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There is, yet, a small niggling that this whole affair has only been undertaken on her clear and explicit terms. The set list notably excludes bigger career hits like her 2021 SZA collaboration “Kiss Me More,” popular Hot Pink single “Juicy,” and cult-adored cut from the Birds of Prey soundtrack “Boss Bitch.” Her priorities are clear, and these 'cash-grabs' have all been spurned to ensure she has ample time to whistle through eighteen of the twenty-four tracks of Scarlet and its extended deluxe edition released in April this year.

This also means there’s little time for chatter. Nine (!) songs go by before we hear Doja speak to the audience directly, and what she has to offer is the classic “I say this a lot but you guys are in my top three crowds of all time.” It’s the perfectly apathetic, non-committal praise that fans have come to not just expect, but lap up from their idol - as if being awarded a bronze from Doja equates to the gold. Charading the aspects of being a performer she deems lesser, she goes through the motions but is unable to fully commit to her soapbox.

Performing “Balut” later in the show, Doja has the crowd chanting the chorus, “Uh, wow / Uh, yeah / It’s like taking candy from a baby” back to her in hive-mind, without the need to call them to action with a tacky set-up audience gimmick (“now the left side sing… now the right side” etc.). Indeed, her drawing such a rouse from the crowd seems to be just that easy. We learn little about Doja throughout the gig, and it seems she’d prefer to keep that distance sacred – she is the muse, and the crowd is simply there to gawk.

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The Scarlet Tour, then, does not dissolve, but rather sheds light on Doja’s core artistic conflict. At once she can, and does, enact her animated celebrity persona – prowling across the stage as she performs with a ferocious hunger – but whilst not letting go of that contrarian underbelly. She simultaneously delivers proxy-journalistic bars admitting her fears fans don’t appreciate her music, before performing a slew of those exact songs she’s taking aim at. She takes away the interactivity other artists seem to be increasingly perfecting their concerts with (see: The Eras Tour, Adele Live, Olivia Rodrigo’s GUTS Tour), but doesn’t seem to lose any love in the room. Bearing all in her art, but little in her character, she strikes a well-forged balance.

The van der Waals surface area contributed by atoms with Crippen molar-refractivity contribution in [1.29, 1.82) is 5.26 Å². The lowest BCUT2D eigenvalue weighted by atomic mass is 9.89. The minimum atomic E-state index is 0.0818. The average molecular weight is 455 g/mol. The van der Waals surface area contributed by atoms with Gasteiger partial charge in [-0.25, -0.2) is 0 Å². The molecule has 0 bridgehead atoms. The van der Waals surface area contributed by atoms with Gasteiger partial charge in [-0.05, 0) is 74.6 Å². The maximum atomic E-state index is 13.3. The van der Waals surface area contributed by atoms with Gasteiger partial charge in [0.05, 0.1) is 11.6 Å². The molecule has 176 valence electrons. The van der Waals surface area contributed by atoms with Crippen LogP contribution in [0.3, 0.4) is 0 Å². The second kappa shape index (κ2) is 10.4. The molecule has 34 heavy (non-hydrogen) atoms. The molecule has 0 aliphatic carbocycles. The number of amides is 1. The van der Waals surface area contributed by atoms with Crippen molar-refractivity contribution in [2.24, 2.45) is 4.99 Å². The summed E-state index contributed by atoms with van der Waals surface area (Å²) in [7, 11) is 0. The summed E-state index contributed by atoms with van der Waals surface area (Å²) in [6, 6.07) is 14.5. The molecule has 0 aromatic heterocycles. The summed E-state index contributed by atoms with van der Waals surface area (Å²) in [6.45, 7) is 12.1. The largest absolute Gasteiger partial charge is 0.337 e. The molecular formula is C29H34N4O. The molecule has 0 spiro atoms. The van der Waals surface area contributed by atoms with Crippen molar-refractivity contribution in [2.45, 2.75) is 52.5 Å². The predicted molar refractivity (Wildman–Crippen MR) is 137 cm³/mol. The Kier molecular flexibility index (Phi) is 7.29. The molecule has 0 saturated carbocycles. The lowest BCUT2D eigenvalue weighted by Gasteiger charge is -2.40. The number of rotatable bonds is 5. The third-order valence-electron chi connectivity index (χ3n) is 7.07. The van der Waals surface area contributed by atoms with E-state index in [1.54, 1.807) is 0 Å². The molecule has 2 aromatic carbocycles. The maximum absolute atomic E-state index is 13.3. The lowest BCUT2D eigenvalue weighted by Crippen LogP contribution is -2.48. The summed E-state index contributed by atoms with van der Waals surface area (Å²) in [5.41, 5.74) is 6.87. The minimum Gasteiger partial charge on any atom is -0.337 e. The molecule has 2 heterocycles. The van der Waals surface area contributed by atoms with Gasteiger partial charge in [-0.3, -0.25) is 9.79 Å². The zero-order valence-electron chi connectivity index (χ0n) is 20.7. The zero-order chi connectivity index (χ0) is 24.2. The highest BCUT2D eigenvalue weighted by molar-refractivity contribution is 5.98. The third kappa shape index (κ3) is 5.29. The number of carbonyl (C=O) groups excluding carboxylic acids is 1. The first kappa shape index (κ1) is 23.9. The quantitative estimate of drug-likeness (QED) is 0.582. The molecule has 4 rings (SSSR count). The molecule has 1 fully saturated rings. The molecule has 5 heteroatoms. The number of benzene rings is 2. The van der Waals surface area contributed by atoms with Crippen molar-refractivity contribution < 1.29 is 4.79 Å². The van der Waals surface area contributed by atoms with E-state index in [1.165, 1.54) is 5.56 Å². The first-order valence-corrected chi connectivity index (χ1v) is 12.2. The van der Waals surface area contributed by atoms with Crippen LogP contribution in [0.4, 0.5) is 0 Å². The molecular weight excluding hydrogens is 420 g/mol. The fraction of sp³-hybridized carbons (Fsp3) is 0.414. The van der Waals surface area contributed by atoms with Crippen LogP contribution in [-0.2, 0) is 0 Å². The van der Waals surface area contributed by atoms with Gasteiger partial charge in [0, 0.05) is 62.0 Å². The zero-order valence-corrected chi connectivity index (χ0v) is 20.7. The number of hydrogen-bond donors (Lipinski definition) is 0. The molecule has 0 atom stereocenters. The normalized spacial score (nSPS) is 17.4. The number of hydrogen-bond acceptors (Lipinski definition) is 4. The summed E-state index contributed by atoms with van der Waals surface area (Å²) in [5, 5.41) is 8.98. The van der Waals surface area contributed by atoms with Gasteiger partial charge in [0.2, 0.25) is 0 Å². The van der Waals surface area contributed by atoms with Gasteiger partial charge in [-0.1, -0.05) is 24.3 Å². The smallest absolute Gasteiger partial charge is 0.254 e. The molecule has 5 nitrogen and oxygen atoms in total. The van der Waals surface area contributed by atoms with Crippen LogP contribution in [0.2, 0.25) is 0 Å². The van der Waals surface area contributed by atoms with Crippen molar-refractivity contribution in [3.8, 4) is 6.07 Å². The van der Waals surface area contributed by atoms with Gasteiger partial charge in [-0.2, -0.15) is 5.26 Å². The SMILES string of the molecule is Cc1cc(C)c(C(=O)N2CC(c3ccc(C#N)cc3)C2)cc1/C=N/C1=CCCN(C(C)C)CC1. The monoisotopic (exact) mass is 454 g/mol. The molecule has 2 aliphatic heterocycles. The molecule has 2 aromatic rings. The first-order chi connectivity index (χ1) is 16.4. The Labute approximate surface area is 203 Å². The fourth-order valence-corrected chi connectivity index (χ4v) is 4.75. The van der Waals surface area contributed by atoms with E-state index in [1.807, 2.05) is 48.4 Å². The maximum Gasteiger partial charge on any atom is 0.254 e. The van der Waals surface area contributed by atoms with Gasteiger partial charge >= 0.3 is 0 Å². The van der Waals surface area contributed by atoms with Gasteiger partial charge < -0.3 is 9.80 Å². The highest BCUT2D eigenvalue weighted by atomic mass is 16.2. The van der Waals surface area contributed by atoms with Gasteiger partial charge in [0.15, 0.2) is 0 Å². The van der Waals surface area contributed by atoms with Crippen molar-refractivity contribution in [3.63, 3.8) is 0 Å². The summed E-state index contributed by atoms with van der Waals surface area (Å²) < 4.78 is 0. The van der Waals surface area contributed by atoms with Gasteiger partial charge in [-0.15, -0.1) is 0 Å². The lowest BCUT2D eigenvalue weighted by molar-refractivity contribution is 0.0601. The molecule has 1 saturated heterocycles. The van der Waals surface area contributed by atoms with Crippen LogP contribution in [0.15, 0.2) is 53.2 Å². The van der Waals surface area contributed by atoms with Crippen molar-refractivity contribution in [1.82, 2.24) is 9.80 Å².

After all, these tensions are perhaps best left unresolved. They help listeners detach from that classic 'stan' mentality and really engage with the little output we do have from Doja: the indispensable honesty of her lyricism. Perhaps more importantly, they also encourage crowds to revel in the art of just going with it. Why was Doja dressed in all yellow at the self-proclaimed Scarlet Tour? It’s not for you or I to read into.

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The most interesting directive from the whole night, however, may have been the bundles of hair that adorned the stage. Clearly a divisive symbol of Doja’s intra-era rebrand (or, perhaps better described, de-brand?), she introduces microphone stands wrapped in braids of hair, and is joined on-stage by her guitarist wearing trousers made of layered blonde wigs. Such peculiar yet specific attention to detail proves Doja as an artist painstakingly aware of her presence and persona in the limelight. It’s a jesting wink to the crowd: “You cared so much about my hair? Well here’s a whole stage of it.” You can almost hear her laugh.

Regardless of the hair being on her head or covering the stage, Doja Cat’s The Scarlet Tour is emblematic that it simply doesn’t matter, she'll deliver art just the same. Indeed she does want to appeal to the crowds, but this time it's irrevocably on her own terms. Whether the audience is the toy, the competitor, or the teammate, however, she keeps her cards close to her chest.


Skull And Bones
WYM Freestyle
Tia Tamera
Get Into It (Yuh)
Go Off
Say So
Need to Know
Can’t Wait
Agora Hills
Ain’t Shit
Paint the Town Red
Wet Vagina